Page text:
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[en] The mean 137Cs activity concentration in 278 liver samples of moose (Alces alces) from 16 municipalities located in different parts of Norway varied within the range 43-752 Bq kg-1 among the municipalities. In general the geographical variation corresponded to the fallout pattern produced by the Chernobyl accident. In three communities in the southernmost part of the country however the transfer factor, defined as the activity in moose liver divided by the corresponding level in surface soil, was 6.5 times higher on average than elsewhere in Norway. Possible reasons for this highly significant difference are discussed, and it is hypothesized that the apparently much higher plant uptake in the south may be related to extensive soil acidification in this area from transboundary pollution.
[en] The results of a large-scale survey of radon concentrations in Norwegian dwellings are reported. Measurements of radon have been made in a total of 7500 dwellings. The dwellings were randomly selected and the number in each municipality is proportional to its population. The measurements were performed using etched track detectors from the National Radiological Protection Board in the UK. One detector was placed in the main bedroom in each dwelling for 6 months. The annual average of radon concentration in Norwegian bedrooms is calculated to be 51 Bq.m-3. The frequency distribution is approximately log-normal with a geometric mean of 26 Bq.m-3 and about 4% of the bedrooms have concentrations above 200 Bq.m-3. The radon concentrations are found to be about 40% higher for bedrooms in single-family houses than in blocks of flats and other multifamily houses. In a large proportion of single-family houses the living room and the kitchen are located on the ground floor and the bedrooms on the first floor. An additional factor is that the winters of 1987-1988 and 1988-1989 were much warmer than normal. Taking these factors into account, the average radon concentration in Norwegian dwellings is estimated to be between 55 and 65 Bq.m-3. (author)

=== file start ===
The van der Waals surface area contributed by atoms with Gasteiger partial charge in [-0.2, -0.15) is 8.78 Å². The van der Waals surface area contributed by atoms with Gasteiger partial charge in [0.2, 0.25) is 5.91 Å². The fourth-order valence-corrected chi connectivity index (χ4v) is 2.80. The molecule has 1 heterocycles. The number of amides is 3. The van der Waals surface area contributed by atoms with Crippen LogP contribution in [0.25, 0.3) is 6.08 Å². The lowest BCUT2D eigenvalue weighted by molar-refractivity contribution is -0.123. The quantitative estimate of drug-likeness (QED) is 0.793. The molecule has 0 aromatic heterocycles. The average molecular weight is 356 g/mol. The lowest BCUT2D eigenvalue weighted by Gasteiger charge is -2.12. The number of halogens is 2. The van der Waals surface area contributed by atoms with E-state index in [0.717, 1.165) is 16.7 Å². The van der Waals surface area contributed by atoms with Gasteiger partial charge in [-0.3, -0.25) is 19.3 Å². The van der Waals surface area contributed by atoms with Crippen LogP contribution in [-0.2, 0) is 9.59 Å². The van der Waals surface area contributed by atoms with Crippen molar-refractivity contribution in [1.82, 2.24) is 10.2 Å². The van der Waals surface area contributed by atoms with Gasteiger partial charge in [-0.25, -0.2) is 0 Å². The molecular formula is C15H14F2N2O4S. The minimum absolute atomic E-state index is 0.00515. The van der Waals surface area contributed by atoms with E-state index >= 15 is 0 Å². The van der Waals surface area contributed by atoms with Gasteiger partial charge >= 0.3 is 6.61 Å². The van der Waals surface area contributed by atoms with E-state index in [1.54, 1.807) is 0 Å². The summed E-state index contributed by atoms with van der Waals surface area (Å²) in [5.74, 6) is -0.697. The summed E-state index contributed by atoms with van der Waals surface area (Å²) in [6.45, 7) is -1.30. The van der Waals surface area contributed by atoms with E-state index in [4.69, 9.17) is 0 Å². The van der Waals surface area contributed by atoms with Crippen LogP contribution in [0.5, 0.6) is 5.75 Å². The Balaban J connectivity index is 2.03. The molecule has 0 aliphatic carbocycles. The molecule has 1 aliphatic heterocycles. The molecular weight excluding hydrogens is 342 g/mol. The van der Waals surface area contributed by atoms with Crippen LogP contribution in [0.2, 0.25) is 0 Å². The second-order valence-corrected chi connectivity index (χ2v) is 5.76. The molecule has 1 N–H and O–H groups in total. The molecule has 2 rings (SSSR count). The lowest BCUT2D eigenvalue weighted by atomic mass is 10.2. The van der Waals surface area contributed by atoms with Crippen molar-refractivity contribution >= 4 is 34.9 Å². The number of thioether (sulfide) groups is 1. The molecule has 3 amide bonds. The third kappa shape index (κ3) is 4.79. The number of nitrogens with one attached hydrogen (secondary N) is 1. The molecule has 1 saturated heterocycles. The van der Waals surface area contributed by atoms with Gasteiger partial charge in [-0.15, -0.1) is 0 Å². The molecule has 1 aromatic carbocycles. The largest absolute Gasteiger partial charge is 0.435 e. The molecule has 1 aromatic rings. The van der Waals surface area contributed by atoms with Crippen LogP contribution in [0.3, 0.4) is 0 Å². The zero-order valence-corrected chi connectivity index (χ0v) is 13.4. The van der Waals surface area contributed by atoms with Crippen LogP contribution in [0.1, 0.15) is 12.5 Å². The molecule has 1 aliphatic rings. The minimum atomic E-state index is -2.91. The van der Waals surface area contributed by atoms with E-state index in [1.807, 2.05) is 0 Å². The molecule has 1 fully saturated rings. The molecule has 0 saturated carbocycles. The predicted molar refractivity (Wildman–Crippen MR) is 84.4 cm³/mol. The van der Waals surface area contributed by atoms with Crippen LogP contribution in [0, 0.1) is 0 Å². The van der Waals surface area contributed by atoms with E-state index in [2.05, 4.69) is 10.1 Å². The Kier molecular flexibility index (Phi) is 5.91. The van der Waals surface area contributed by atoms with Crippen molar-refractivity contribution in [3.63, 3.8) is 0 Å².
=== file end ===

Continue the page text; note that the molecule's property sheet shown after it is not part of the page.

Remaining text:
[en] The accumulation and long term behaviour of radiocaesium in mushrooms were studied at selected sites in Norway. A large variation in transfer factors between single species were found with the lowest value of 0.002 m2/kg for Leccinum versipelle up to 0.5 m2/kg for species of Amanita fulva and Amanita vaginata. Rozites caperata and Cortinarius armillatus were also found to accumulate radiocaesium very efficiently. For the study of long term behaviour of radiocaesium in mushrooms the same species were collected from the same location from 1989 to 1995. Two of four data sets showed a significant decrease in activity levels in the study period with an estimated effective ecological half-life in the range of 1.5-8 years, while a non-significant decrease and no decrease were indicated by the other two
[en] Institute for Energy Technology has annually collected the brown alga Fucus vesiculosus at several sampling locations along the Norwegian coast since 1980, mainly in August and September. At the south-western location Utsira, monthly samples have been collected regularly since January 1986. Time series for 99Tc and 137Cs in Fucus samples from Utsira are presented in this study. (au)